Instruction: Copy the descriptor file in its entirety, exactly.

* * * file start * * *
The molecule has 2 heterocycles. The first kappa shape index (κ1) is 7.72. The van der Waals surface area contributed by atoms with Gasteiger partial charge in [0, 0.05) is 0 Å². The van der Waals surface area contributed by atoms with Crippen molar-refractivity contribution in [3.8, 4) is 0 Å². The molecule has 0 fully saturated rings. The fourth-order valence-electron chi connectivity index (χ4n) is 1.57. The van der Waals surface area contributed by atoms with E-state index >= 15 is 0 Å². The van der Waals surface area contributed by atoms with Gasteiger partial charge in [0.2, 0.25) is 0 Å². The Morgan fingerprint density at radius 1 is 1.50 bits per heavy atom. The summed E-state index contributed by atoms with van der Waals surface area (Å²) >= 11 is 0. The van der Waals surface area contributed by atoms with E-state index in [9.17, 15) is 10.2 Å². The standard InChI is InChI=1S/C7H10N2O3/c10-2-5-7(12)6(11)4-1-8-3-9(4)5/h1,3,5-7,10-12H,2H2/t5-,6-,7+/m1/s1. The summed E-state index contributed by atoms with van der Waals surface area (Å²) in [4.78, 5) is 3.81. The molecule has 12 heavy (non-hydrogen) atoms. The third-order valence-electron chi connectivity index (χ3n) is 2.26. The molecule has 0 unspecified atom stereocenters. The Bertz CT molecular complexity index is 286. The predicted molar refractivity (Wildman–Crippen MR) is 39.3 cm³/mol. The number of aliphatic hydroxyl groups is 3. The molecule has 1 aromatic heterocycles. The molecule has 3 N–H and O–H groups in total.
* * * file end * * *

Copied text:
The molecule has 2 heterocycles. The first kappa shape index (κ1) is 7.72. The van der Waals surface area contributed by atoms with Gasteiger partial charge in [0, 0.05) is 0 Å². The van der Waals surface area contributed by atoms with Crippen molar-refractivity contribution in [3.8, 4) is 0 Å². The molecule has 0 fully saturated rings. The fourth-order valence-electron chi connectivity index (χ4n) is 1.57. The van der Waals surface area contributed by atoms with E-state index >= 15 is 0 Å². The van der Waals surface area contributed by atoms with Gasteiger partial charge in [0.2, 0.25) is 0 Å². The Morgan fingerprint density at radius 1 is 1.50 bits per heavy atom. The summed E-state index contributed by atoms with van der Waals surface area (Å²) >= 11 is 0. The van der Waals surface area contributed by atoms with E-state index in [9.17, 15) is 10.2 Å². The standard InChI is InChI=1S/C7H10N2O3/c10-2-5-7(12)6(11)4-1-8-3-9(4)5/h1,3,5-7,10-12H,2H2/t5-,6-,7+/m1/s1. The summed E-state index contributed by atoms with van der Waals surface area (Å²) in [4.78, 5) is 3.81. The molecule has 12 heavy (non-hydrogen) atoms. The third-order valence-electron chi connectivity index (χ3n) is 2.26. The molecule has 0 unspecified atom stereocenters. The Bertz CT molecular complexity index is 286. The predicted molar refractivity (Wildman–Crippen MR) is 39.3 cm³/mol. The number of aliphatic hydroxyl groups is 3. The molecule has 1 aromatic heterocycles. The molecule has 3 N–H and O–H groups in total.